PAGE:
How to translate your game into multiple languages ?

This feature will be available in the next version of GDevelop (not available in the current GDevelop version, 4.0.94). It may become available soon in the nightlies.
Only available for native games!

The process of translating a game into multiple languages is composed of 4 steps:

  1. Adapt the game's strings to allow translations
  2. Export a translation file template (.pot) with GDevelop
  3. Create a translation file (.po) for each language you want to support or update the translation files from the translation file template (.pot)
  4. For each translation, generate the binary translation file (.mo) that the game will use
The last two steps are made using external tools and thus don't need to the translator to have the GDevelop project (just need to have the translation file template (.pot) generated by GDevelop and the external tools).

Step 1: adapt the game to allow translations

GDevelop provides a string expression to allow strings to be translated. This returns the current string's translation in the current loaded translation file (.po). To use it, just surround your string with _(). For example:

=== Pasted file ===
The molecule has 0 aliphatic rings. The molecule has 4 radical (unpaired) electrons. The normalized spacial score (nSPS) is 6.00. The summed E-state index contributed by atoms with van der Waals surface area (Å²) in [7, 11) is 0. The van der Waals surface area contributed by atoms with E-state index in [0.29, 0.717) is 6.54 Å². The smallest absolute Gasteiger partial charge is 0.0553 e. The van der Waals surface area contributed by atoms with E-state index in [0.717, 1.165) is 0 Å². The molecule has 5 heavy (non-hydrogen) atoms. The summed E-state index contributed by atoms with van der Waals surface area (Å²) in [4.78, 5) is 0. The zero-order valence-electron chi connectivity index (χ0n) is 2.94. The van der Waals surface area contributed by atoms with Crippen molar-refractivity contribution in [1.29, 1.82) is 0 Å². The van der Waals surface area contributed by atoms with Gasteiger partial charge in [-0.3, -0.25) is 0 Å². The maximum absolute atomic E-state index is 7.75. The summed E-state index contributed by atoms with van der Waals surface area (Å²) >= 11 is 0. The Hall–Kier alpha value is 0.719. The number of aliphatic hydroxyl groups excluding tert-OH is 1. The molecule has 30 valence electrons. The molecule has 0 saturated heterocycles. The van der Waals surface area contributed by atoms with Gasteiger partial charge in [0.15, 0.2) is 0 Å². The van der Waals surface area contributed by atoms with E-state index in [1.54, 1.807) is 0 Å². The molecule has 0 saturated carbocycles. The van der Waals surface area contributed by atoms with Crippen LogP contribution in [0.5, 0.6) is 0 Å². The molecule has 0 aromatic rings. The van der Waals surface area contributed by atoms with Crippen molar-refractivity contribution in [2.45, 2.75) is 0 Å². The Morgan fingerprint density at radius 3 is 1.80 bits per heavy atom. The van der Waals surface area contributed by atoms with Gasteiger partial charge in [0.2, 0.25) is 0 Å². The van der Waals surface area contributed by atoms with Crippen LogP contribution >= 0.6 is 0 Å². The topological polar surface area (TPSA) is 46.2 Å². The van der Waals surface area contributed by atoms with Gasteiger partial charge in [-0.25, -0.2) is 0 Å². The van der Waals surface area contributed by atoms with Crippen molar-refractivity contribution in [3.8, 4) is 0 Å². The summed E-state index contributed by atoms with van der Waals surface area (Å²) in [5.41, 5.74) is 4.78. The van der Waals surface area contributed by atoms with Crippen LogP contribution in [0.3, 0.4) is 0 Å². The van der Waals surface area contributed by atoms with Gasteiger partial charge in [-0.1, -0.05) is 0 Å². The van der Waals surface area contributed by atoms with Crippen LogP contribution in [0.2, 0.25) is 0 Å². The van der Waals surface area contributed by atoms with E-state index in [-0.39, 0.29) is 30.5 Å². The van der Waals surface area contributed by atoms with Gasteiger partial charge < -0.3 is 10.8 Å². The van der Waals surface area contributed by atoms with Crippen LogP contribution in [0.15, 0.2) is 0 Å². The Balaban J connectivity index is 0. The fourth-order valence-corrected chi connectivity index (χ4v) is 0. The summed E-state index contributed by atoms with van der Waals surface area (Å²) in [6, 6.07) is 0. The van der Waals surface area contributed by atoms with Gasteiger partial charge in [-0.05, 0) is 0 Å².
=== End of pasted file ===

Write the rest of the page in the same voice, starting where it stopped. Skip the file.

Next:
_("This sentence can be translated!")
The _() string expression only accepts simple quoted string as argument, not string expressions!

For the text objects, you will need to use the action to change the text of them to update their texts according to the loaded translation file (.po) at the beginning of the scene.

Now that strings are translatable, you can load a binary translation file (.mo) using the “Load translations” action in the “Translations” category. Make sure that the _() expressions are called after a translation is loaded to update the strings in the game.

If no translations are loaded, _() just returns the string it got as argument. So, use it as a default language of your game (for example, english).

Step 2: export the translation file template (.pot)

Now that the translatable strings are marked or have been updated, we can generate a translation file template (.pot). This file contains all the translatable strings and can be used by number of softwares supporting the gettext format. A .pot file only contains the strings to be translated, not the translations (they will be in the .po files, one per language).

To do so, check that the project is really the current project (its name should be in bold in the projects manager) and click on the “Generate .pot template file” button in the “Projects” tab of the main ribbon. Then, set its destination path and validate the window. The .pot file has now been generated.

You can repeat this step each time you want (as your translatable strings have been updated or some new have been added). The .pot file will be overriden but don't worry, it doesn't contain the translations itself.

Step 3: create or update a translation file (.po) from the template file (.pot)